Likens: 9/11 overlooked but not forgotten
Published: Monday, September 10, 2012
Updated: Monday, September 10, 2012 23:09
In a country where war was discussed for generations as a force of nature, as distant as Saharan sandstorms and as unlikely as meteor strikes, something that occurs in distant lands to weak, unguarded nations, an act of immeasurable violence was thrust suddenly into the public forum. At a time when the memories of Pearl Harbor had faded into mere history lessons, and Cold War paranoia had subsided, an unprepared nation found themselves face-to-face with the modern incarnation of war and their own frailty as a people. The story of 9/11 is, in the most tragic sense, a coming of age tale for the American citizen of the time—a true loss of innocence. And it is one that has been felt everywhere.
In its wake, every aspect of American life was irreparably altered. We think first, of course, of metal detectors and wiretapping, when a more subtle, equally telling phenomena began filling our homes. Also rocked by the sudden changes, our own entertainment became horrified of offending us.
A 1997 episode of The Simpsons, in which Homer visits the World Trade Center, was entirely removed from circulation for several years, and a completed script to a Forest Gump sequel—a guaranteed fortune for anyone involved—was rejected on account of the main character being present at the Oklahoma City bombing.
Censorship became an epidemic in every industry; entertainment’s makers and shakers snipped the cord on any projects that could even possibly rub against the wounds, while feverishly buffering out any vaguely offensive material from whatever media was already on the table.
In both entertainment and politics, a theme of unprecedented patriotism experienced a boom many of us had never witnessed before in our lives. Subsequent conflict in Afghanistan and the infamously unpopular Patriot Act rode in on the fad. No one would argue that the miniature flags and bumper stickers of September 12 came swiftly and powerfully, and few, no matter their political beliefs, would argue that with the sudden high sunk a gradual low.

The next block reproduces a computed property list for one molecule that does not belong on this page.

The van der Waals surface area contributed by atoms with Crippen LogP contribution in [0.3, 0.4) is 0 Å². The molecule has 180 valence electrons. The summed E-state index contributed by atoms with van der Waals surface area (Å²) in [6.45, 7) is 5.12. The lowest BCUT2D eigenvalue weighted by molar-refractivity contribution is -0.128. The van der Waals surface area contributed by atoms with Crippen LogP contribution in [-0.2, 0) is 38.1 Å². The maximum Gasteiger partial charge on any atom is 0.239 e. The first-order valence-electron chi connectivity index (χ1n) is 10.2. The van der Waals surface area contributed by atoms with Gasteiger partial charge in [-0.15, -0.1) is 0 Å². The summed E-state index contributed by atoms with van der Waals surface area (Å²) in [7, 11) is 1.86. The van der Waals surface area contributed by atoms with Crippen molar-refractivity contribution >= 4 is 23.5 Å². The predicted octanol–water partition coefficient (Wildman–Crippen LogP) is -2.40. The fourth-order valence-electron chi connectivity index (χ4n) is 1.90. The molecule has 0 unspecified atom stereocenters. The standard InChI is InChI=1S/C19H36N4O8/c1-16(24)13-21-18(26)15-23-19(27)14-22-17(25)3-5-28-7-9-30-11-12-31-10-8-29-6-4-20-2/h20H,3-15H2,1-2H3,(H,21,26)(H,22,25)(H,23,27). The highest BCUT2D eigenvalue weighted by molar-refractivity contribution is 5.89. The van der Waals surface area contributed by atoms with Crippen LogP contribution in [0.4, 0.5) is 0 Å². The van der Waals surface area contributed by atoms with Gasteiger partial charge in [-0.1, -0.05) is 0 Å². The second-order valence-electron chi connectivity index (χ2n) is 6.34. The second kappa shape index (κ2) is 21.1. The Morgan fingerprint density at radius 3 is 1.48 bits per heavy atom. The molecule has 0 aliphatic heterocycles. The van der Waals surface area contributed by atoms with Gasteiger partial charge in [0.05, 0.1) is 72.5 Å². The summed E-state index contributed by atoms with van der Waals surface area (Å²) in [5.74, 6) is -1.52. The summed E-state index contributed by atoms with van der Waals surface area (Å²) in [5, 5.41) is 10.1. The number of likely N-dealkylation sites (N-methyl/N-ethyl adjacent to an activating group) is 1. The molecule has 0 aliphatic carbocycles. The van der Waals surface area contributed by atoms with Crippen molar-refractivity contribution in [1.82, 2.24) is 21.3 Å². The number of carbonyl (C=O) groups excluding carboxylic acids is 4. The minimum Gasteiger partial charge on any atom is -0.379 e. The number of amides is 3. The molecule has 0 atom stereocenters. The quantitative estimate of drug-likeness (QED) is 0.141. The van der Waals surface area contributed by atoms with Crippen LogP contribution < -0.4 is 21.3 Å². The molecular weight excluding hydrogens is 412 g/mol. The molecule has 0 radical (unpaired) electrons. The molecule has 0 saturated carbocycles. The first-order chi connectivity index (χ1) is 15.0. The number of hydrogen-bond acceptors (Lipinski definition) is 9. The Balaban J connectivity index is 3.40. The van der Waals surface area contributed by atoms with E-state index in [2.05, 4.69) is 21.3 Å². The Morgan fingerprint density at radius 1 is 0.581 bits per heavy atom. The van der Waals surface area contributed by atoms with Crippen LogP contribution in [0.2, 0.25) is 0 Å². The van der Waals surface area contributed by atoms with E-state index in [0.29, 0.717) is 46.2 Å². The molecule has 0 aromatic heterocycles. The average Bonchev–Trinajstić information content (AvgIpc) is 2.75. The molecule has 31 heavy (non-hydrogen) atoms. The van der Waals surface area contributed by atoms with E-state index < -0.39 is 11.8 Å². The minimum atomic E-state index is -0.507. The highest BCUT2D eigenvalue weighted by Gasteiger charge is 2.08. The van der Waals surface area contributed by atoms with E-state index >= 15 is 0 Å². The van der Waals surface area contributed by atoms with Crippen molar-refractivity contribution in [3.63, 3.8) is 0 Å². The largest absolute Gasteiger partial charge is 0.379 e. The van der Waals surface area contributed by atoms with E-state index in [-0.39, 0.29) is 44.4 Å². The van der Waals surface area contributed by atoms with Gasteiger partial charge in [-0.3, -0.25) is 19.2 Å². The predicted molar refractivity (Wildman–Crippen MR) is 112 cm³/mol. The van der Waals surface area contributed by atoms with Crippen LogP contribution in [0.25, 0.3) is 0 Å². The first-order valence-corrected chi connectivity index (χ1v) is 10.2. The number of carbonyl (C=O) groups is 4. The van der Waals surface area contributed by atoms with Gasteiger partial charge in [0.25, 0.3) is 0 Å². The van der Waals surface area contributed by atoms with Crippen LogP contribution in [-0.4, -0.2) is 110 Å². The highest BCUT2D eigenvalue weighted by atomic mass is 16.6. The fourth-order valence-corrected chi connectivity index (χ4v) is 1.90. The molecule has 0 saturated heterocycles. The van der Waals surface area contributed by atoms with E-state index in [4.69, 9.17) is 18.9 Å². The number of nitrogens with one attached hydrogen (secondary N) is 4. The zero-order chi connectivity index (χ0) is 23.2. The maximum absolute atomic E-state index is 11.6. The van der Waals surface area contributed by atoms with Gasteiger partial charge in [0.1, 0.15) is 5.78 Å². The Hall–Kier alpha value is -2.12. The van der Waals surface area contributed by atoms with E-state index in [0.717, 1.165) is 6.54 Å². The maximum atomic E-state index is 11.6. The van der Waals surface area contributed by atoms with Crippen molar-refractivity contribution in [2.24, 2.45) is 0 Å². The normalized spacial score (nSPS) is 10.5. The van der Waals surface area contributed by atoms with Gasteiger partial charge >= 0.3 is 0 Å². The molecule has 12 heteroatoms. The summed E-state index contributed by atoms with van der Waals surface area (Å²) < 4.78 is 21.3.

Actions came to reactions a thousand times over, and as waning faith in the American government grew with the disapproval ratings, a once emotionally-fueled wave of patriotism became looked upon in retrospect with more cynical eyes. The masses were displeased. We feared manipulation and perhaps that is what we got. Only time will tell how we remember those events, and later, how our grandchildren will revise and reedit them.
Over a decade has passed. Many of us who were merely children at the time of the attacks now pay our rent, argue with our spouses and discuss gas prices with coworkers. How many of us actually remember an America before September 11, 2001? Fewer and fewer.
I myself, pulled from my fourth grade class, vaguely recall first hearing of the attacks from my mother—her face wrought in brief confusion, thinking, worrying how best to explain an event so large and a motive so complex. A man who confidently claims he could illustrate the full spectrum of these events in a single sitting has naively mistaken a Rubik’s Cube for a crossword puzzle, scrawling in his own thoughts and impressions into the blocks to create a nearsighted half-truth.
There are few overstatements as great as to say that one may always find a silver lining. Some things merely are what they are. But even in such events, ones where there is no inherent good to be found, we may still learn something of value: perspective.
Already we begin to see the antiquating of September 11. Children who have no memories of the attacks whatsoever are now the age I was at the time, gathering memories of their own, learning and growing into future historians. As the years pass, they will discuss the subject with relative distance, and their children even more so.
The shockwaves that warp our lives today will be regarded by future Americans as unseen catalysts to their own status quo. September 11 will go the way of Pearl Harbor, the 1900 Galveston Hurricane, and the American Civil War. Tragedy in sepia, disarmed and unappreciated.
We have all suffered, always. Every American. Every human. It is with this knowledge we must look to the past with respect, accept the present with compassion, and prepare for the future with selflessness. Although there is no condolence great enough for the loss of so many lives, and the effects it has had on us all, we may take solace in the knowledge that we are not alone. We have never been.